The School Board approved a fiscal 2011 budget last week that includes about $56.4 million in cuts and eliminates about 325 jobs.
“It’s been … a long, and I think we’ll all admit, a difficult budget process,” said T. David Myers, assistant superintendent for business and finance. Officials have been working on the spending plan for more than eight months, he said.
The biggest change from the budget approved by the board in February to what was presented at the April 27 meeting was “the size of the dollar amount,” Myers said. The budget dropped roughly $30 million, from $599,996,500 to $569,528,300.
The state cut the school division’s funding “very significantly,” Myers said. State officials tried to mitigate that impact by reducing the amount of money the school division sends back to the state as its contribution to the Virginia Retirement System, he said. Nearly $21 million was cut from the budget to reflect the final actions of the General Assembly, but the school division’s VRS contribution dropped about $19.6 million.
“Of course, that’s a concern as we go forward,” he said. In fiscal 2012, the VRS rate will go up slightly, and the savings will drop to about $16.4 million, he said.
“This is something that I think the public needs to be really wary about,” School Board Chairman David Wyman said. The VRS savings are “something that could evaporate on us.”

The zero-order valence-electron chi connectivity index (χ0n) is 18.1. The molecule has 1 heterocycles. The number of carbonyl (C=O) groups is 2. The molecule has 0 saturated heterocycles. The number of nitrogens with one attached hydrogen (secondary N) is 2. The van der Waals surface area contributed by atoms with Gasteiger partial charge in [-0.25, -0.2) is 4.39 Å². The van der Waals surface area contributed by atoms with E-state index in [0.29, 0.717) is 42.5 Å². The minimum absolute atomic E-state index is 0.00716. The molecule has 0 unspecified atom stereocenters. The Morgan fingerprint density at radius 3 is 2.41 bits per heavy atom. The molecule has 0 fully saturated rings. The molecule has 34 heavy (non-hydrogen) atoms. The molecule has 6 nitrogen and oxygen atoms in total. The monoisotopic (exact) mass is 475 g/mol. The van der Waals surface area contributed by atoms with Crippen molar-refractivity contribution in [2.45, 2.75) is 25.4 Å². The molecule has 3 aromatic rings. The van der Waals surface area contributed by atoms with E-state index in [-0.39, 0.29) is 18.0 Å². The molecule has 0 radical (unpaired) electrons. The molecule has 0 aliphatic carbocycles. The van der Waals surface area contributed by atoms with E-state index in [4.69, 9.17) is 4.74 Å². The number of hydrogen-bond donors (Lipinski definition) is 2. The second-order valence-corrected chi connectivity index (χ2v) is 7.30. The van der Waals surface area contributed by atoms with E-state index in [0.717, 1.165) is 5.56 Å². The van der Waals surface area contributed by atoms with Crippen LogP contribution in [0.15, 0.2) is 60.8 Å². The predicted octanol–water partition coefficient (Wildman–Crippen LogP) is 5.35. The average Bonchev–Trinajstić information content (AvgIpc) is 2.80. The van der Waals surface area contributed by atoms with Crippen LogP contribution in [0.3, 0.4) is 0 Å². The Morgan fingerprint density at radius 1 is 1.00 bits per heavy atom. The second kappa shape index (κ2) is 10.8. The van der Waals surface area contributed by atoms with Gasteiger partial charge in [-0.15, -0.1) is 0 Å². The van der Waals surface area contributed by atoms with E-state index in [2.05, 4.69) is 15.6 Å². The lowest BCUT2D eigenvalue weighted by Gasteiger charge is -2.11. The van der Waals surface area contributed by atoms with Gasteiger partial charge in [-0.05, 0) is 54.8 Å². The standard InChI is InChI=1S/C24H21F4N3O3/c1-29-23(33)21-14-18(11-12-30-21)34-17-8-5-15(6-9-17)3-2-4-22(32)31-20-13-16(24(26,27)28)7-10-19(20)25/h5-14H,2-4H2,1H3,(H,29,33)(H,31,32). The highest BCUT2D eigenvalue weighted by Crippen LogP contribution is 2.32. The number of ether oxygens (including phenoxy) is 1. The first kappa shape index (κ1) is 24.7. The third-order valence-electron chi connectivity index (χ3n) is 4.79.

The additional reductions approved last week included most of the “tier two” cuts that were presented in February, except the additional 2 percent pay cut for employees and reduced employee leave payouts. The budget approved in February calls for teachers and employees at grade 43 and below to take a 2 percent pay cut, employees at grade 44 and higher to take a 3 percent cut. Superintendent Marcus Newsome will take a 7 percent pay cut in fiscal 2011.
The original budget eliminated 190 jobs, and the revisions will cut another 135 positions, according to information from the school system.
Another $200,000 will be taken from the fund balance in the revised budget, Myers said, safety net funding will be cut by half, or $780,000, and the textbook replacement fund will be reduced by $506,500.
Matoaca District School Board Member Omarh Rajah said seeing people lose their jobs was one of the hardest things elected officials had to do, and his heart went out to employees who would be laid off.
“But, when you lose 80 million bucks in two years, something has to go,” he said. The School Board “fought like heck” for more money for the school system, he said, but some of those pleas fell on deaf ears.
Several members of the audience addressed the board. Brenda Stewart said the School Board could save millions by immediately discontinuing its locally-funded supplemental retirement program.
Justine Ryan, a senior at Meadowbrook High School, pleaded with the board to save fine arts classes that are at risk because of the cuts.
“Theater saved me, and if you take it away, you’re taking away many lives,” she said.
Before the board’s unanimous approval of the budget revisions, Wyman acknowledged the difficulty of the process.
“But, there’s still a lot out in front of us, folks,” he said. The school system shrank with this round of cuts, he said, but the next round of potential cuts will involve discussions of things like a four-day school week, he said.
“We’re not here to panic people, but we do want to have an honest discussion of what it takes to educate our kids,” Wyman said. “There’s an awful lot at stake in our decisions, not just now, but in the future.”